I swear I’ve read some of these before, but they’re the type of books that are made of the same mould. Marcus Didius Falco is a “private informer” in the first-century Roman empire. Recently back from a stint in Britain on the emperor’s business, Falco finds himself in jail for crossing the emperor’s chief spy. Thanks to his mother and his girlfriend, he gets his freedom—and a new apartment—and immediately sets about acquiring a new case. He has to shadow and investigate a gold-digger, Severina Zotica, who might also be a black widow.
Lindsey Davis’ characters are flip, and none is more flip than Falco himself. Not even a rat-infested prison can get this guy down. Brutal enforcers, bullies, and threats? Falco laughs in their faces. A slim volume and short chapters add to the sense that this is a light read. As far as mysteries go, Venus in Copper comes down decidedly in the “fun” category.
Also, the mystery is a sideline to the book’s chief strength. I like mysteries—they were my first genre love, even prior to science fiction. However, I find that mysteries are at their best when they are intensely interested in exploring the fallibility of the human condition that leads people to commit murder (or any other crime). Davis does this only in the most shallow ways, examining who stands to benefit from Hortensius Novus’ murder without really digging into the psychology behind it. Her characters, because of their flip and foppish behaviours, don’t have the depth required to make them into compelling heroes or villains.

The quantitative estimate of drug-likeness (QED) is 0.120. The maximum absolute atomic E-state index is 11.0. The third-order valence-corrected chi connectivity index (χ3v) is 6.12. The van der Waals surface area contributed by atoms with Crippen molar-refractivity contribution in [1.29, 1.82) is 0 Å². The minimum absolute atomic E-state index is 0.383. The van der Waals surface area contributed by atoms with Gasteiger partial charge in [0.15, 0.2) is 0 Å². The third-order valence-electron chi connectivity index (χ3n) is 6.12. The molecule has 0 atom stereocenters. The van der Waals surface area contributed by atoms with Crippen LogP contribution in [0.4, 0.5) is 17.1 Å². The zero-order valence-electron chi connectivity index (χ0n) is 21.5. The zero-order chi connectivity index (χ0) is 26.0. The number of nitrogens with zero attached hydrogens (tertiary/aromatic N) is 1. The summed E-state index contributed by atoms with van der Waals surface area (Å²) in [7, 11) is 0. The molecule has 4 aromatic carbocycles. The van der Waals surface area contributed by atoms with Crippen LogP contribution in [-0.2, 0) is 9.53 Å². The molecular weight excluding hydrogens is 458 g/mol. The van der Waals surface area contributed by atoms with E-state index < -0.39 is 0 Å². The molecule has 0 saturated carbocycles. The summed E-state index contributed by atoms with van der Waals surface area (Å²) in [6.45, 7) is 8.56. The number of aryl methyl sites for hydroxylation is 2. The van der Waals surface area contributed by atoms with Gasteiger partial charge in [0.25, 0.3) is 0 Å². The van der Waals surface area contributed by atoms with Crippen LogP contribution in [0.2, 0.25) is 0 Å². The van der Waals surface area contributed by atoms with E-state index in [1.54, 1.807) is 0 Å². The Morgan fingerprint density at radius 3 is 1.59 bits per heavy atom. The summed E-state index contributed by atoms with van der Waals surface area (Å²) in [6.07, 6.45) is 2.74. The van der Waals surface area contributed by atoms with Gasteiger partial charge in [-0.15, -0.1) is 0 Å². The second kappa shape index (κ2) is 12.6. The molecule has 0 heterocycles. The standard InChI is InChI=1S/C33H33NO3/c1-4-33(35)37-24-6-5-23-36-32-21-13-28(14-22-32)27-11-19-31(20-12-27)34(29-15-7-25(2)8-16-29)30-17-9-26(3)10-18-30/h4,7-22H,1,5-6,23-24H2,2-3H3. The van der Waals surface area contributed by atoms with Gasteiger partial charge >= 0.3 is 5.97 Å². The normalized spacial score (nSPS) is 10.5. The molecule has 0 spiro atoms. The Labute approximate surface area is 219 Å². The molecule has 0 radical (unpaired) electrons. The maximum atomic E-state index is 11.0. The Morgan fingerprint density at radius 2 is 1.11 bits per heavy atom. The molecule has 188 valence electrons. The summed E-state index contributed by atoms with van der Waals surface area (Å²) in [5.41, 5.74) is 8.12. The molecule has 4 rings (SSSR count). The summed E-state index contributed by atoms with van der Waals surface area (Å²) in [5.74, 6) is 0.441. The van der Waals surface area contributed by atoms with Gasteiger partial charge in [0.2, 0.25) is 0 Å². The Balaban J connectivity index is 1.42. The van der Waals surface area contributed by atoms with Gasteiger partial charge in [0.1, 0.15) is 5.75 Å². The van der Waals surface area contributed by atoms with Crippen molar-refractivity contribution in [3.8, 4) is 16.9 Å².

It’s a good thing, then, that Venus in Copper has more going for it than its murder mystery. Rather, it’s the book’s setting, Davis’ mastery of milieu, that makes it so enjoyable. Davis does an excellent job of depicting how similar life in ancient Rome was to contemporary Western living. There were divisions based on class, wealth, and lineage. There were letting agents and landlords and tenants. There were big dinner parties and concerns about making good impressions on one’s in-laws. Davis manages to impress us with the efficiency and complexity of Roman society, despite its primitive technology compared to us—and she does this without being pompous or overbearing about it. Rather than heap majestic descriptions of architecture or politics on us, she delivers bite-sized explanations, narrated by Falco, of everything we need to know. It’s very cool.
There is nothing here that makes Venus in Copper stand out as an amazing mystery or an amazing novel. But it combines my interest in ancient Rome with my love of mystery, and in so doing earns a lot of credibility with me right away. Davis doesn’t disappoint, and while it might not be as psychologically thrilling as I would like, it’s still entertaining and worthwhile. I’m not sure going to make an effort to read the entire series in order, but I’ll definitely pick up any of the other books if I happen to encounter them. (In fact, I have book one as well … I just didn’t realize this was book two when I started reading it.)